Dr. Charles H. Geiger, widely known retired Vevay dentist, died Saturday at 5:30 p.m. in the Milan nursing home from heart failure. The attack came shortly after he had eaten lunch. He practiced dentistry in Vevay for 65 years prior to retiring September 11th, 1956.

David W. Waltz, Purdue University student from Vevay is chairman for Switzerland County of a statewide fund raising campaign to send five Indiana 4-H Club members to foreign countries under the IFYE program. This campaign is sponsored by Purdue Collegiate 4-H club and by the Switzerland County Extension office.

Eugene Fredenburgh, age 18, son of Mr. and Mrs. Wilbur Fredenburgh of Florence, enlisted in the Army February 10th and left Indianapolis for Fort Leonard Wood, Missouri, where he will take his training.

Army Specialist Four James W. Wilson, son of Mr. and Mrs. William J. Wilson, route 1, Vevay, recently received the Expert Infantryman Badge while assigned to the 8th Division’s 505th Infantry in Germany.


Ralph Wallace Tilley of Vevay is among the 97 Indiana University Air ROTC cadets who will be enrolled at summer training camps from June 25th to August 5th at Lowry (Colorado) and Wright-Patterson (Ohio) air bases. Tilley will study a course in transportation at the Colorado air base.

Mr. and Mrs. John McKenzie quietly celebrated their 57th wedding anniversary Monday at their home in Vevay.

The Baptist church basketball league will begin their annual tourney at the new gym here Friday evening at 6 o’clock and will continue through Saturday. Participating teams are Mt. Sterling, New Liberty, Brushy Fork, Vevay, Spring Branch, Macedonia and Lamb.

Wallace Gullion who owns a farm on Indian Creek and fishes in the stream when he has nothing else to do, came up with a real fish story this week. On Friday he tossed out two throw lines with a few hooks on each and early Saturday morning he took a five and a seven pound carp from one line and a 10 pound buffalo from the other. Ten guests who were at the Gullion home to eat the fish say that the catcher was not just telling a “fish story.”


The members of Town Board have made preparations to move the city hall into a lower room in the Byram building on Main Street from a second story room in the Sieglitz building on Ferry Street.

An unbroken record of six years Sunday School attendance to the Vevay Methodist Church is held by Miss Roberta Dickerson.

Twins, a boy and a girl, named Larry and Linda, were born Wednesday to Mr. and Mrs. Gerald Works of East Enterprise.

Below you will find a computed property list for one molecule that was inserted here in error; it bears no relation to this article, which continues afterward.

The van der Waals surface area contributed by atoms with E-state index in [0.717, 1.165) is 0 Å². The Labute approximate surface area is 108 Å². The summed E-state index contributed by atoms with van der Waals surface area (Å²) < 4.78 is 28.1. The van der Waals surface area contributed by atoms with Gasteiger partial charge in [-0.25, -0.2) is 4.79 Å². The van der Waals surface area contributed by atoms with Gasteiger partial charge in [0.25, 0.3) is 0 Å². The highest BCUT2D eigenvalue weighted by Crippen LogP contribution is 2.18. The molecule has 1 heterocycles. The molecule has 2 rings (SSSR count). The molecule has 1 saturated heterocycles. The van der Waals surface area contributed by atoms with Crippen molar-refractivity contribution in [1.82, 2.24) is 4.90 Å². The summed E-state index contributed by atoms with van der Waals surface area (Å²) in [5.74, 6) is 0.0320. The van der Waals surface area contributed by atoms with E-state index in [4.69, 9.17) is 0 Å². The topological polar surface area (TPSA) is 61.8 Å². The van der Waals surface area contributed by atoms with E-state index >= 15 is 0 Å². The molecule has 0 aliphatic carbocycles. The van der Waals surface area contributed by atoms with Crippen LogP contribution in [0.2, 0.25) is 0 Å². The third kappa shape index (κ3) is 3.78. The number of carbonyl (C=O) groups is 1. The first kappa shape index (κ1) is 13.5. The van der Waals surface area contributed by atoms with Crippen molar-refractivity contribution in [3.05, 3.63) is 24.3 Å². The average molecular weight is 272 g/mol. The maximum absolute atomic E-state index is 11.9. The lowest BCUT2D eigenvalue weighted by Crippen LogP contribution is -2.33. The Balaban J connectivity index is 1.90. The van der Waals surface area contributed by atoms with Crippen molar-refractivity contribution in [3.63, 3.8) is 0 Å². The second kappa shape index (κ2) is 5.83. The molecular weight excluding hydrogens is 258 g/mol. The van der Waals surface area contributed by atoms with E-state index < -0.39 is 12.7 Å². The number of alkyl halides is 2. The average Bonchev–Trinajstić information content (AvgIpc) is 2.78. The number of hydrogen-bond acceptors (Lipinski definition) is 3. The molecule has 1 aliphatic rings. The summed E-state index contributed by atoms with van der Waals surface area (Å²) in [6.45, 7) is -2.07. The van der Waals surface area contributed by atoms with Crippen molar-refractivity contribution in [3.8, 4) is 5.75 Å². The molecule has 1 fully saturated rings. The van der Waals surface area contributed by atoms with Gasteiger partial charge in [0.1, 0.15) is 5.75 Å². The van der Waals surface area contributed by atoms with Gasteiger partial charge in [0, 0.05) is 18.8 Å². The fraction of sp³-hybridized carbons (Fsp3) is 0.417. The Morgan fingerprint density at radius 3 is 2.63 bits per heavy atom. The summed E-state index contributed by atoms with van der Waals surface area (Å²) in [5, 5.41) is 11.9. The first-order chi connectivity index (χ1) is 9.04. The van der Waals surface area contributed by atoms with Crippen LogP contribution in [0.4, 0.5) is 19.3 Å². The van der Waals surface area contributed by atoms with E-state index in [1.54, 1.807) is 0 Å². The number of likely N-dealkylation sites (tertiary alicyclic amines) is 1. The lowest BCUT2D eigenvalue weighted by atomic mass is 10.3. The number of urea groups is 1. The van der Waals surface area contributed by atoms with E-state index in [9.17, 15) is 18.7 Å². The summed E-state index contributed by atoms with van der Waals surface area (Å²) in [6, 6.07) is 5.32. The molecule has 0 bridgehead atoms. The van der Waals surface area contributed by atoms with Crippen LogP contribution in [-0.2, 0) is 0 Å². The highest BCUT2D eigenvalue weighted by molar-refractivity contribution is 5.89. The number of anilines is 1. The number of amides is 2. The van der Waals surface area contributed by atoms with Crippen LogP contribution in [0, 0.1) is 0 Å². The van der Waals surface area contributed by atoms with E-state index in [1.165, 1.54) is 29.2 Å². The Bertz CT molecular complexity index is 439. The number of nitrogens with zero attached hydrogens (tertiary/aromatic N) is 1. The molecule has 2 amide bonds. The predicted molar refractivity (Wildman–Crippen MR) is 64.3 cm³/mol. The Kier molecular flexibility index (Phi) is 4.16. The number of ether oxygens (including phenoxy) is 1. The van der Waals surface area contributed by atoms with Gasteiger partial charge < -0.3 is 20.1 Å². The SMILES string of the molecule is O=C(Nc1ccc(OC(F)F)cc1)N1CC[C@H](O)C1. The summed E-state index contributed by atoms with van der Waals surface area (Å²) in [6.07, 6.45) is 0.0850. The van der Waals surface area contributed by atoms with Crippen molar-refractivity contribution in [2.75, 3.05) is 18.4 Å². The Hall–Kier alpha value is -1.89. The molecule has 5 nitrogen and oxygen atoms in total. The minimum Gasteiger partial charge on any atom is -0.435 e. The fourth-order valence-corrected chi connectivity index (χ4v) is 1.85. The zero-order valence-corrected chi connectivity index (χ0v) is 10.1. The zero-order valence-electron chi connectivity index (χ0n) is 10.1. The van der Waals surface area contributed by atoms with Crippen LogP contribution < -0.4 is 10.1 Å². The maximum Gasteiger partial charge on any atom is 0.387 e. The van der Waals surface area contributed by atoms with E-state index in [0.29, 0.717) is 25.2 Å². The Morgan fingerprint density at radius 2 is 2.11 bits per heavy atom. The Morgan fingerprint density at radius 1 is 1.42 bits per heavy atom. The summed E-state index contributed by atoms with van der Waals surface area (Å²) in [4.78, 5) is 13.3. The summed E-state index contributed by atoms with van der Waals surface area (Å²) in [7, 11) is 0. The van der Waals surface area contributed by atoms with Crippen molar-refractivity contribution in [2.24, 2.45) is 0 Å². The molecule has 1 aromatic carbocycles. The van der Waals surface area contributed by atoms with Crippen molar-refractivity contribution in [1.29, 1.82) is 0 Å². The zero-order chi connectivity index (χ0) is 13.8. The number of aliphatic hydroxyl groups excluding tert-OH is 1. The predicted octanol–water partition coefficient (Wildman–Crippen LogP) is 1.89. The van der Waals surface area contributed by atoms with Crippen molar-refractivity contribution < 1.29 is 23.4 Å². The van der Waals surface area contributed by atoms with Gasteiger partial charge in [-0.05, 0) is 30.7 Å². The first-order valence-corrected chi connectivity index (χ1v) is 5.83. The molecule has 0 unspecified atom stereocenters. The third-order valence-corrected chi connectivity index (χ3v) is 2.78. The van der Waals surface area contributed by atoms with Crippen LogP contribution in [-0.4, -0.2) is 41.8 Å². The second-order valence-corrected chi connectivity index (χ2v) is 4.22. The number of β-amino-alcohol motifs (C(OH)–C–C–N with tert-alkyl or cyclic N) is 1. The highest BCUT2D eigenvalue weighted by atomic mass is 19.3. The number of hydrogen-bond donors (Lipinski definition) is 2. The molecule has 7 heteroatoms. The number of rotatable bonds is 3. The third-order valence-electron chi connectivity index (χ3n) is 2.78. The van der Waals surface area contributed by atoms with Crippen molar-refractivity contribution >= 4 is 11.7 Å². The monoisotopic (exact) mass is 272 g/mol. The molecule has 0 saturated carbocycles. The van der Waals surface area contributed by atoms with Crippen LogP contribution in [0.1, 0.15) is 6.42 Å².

The wedding of Miss Dorothy Gullion and Wendell Hanna was solemnized Saturday evening in the home of the officiating minister, Reverend Robert McNeely in Patriot.

A baby son was born Sunday to Mr. and Mrs. Herman Scudder of Egypt Bottom.

Miss Marvie Muriel Scudder and Charles Elwyn Blodget were married at the home of the bride’s parents February 28th by the groom’s brother, Reverend Ralph Blodget.

Miss Hazel Caplinger of Moorefield and Glenn Hopper of Jefferson County were married Sunday at the home of Reverend Arthur Ruthledge.


Mary Catherine Drake, daughter of Mr. and Mrs. Clyde Drake, died Saturday at her home in Craig Township as the result of burns received last week while she was attempting to light a fire which exploded.

The city officials are contemplating the purchase of a new fire truck to take the place of the one now in which is considered inadequate.

Born February 23rd to Mr. and Mrs. Stanley Brindley of Long Run, a daughter.

Granville W. Reed, eldest son of Mrs. Mary L. Reed was seriously injured Monday while driving a load of hay into the barn at the farm of Ray McKay in Craig Township. His back was hurt when his leg became caught in the hay frame.


A sequel that read like fiction occurred at the home of Mr. and Mrs. William E. Heady this week. During the summer Mrs. Heady’s diamond engagement and wedding rings disappeared and no trace of them could be found. This week when a can of home canned blackberries was opened, the wedding ring was inside. Mrs. Heady and Vallie Myers, who was assisting Mrs. Heady, went to the basement with determination of opening every can of fruit if necessary to find the diamond ring. The third can of berries which they opened contained the ring.